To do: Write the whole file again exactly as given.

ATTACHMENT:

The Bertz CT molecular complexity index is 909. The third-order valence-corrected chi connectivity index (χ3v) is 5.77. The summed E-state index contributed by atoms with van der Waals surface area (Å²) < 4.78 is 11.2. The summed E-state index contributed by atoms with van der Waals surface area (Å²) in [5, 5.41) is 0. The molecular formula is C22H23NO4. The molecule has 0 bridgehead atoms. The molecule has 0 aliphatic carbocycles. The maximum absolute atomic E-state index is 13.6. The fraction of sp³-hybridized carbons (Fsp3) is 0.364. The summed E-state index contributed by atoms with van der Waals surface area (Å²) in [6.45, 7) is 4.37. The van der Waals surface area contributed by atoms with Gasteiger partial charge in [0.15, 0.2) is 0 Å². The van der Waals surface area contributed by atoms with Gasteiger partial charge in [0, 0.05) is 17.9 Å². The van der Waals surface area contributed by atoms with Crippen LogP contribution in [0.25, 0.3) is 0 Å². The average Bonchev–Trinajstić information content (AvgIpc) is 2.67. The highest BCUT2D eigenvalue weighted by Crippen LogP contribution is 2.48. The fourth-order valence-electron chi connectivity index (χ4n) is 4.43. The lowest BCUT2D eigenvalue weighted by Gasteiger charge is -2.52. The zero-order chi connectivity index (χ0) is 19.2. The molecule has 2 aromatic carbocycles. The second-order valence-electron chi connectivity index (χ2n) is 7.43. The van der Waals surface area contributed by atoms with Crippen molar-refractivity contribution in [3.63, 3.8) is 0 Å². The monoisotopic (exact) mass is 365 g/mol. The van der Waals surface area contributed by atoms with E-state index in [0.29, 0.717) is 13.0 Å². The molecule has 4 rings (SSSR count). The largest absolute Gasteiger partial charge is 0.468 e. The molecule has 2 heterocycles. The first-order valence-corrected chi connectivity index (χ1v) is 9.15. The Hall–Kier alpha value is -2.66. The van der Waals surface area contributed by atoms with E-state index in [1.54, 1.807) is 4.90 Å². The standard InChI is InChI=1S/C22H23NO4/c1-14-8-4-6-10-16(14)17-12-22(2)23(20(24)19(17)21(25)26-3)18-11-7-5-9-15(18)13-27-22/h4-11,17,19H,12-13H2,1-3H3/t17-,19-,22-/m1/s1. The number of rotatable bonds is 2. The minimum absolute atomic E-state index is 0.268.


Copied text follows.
The Bertz CT molecular complexity index is 909. The third-order valence-corrected chi connectivity index (χ3v) is 5.77. The summed E-state index contributed by atoms with van der Waals surface area (Å²) < 4.78 is 11.2. The summed E-state index contributed by atoms with van der Waals surface area (Å²) in [5, 5.41) is 0. The molecular formula is C22H23NO4. The molecule has 0 bridgehead atoms. The molecule has 0 aliphatic carbocycles. The maximum absolute atomic E-state index is 13.6. The fraction of sp³-hybridized carbons (Fsp3) is 0.364. The summed E-state index contributed by atoms with van der Waals surface area (Å²) in [6.45, 7) is 4.37. The van der Waals surface area contributed by atoms with Gasteiger partial charge in [0.15, 0.2) is 0 Å². The van der Waals surface area contributed by atoms with Gasteiger partial charge in [0, 0.05) is 17.9 Å². The van der Waals surface area contributed by atoms with Crippen LogP contribution in [0.25, 0.3) is 0 Å². The average Bonchev–Trinajstić information content (AvgIpc) is 2.67. The highest BCUT2D eigenvalue weighted by Crippen LogP contribution is 2.48. The fourth-order valence-electron chi connectivity index (χ4n) is 4.43. The lowest BCUT2D eigenvalue weighted by Gasteiger charge is -2.52. The zero-order chi connectivity index (χ0) is 19.2. The molecule has 2 aromatic carbocycles. The second-order valence-electron chi connectivity index (χ2n) is 7.43. The van der Waals surface area contributed by atoms with Crippen molar-refractivity contribution in [3.63, 3.8) is 0 Å². The monoisotopic (exact) mass is 365 g/mol. The van der Waals surface area contributed by atoms with E-state index in [0.29, 0.717) is 13.0 Å². The molecule has 4 rings (SSSR count). The largest absolute Gasteiger partial charge is 0.468 e. The molecule has 2 heterocycles. The first-order valence-corrected chi connectivity index (χ1v) is 9.15. The Hall–Kier alpha value is -2.66. The van der Waals surface area contributed by atoms with E-state index in [1.54, 1.807) is 4.90 Å². The standard InChI is InChI=1S/C22H23NO4/c1-14-8-4-6-10-16(14)17-12-22(2)23(20(24)19(17)21(25)26-3)18-11-7-5-9-15(18)13-27-22/h4-11,17,19H,12-13H2,1-3H3/t17-,19-,22-/m1/s1. The number of rotatable bonds is 2. The minimum absolute atomic E-state index is 0.268.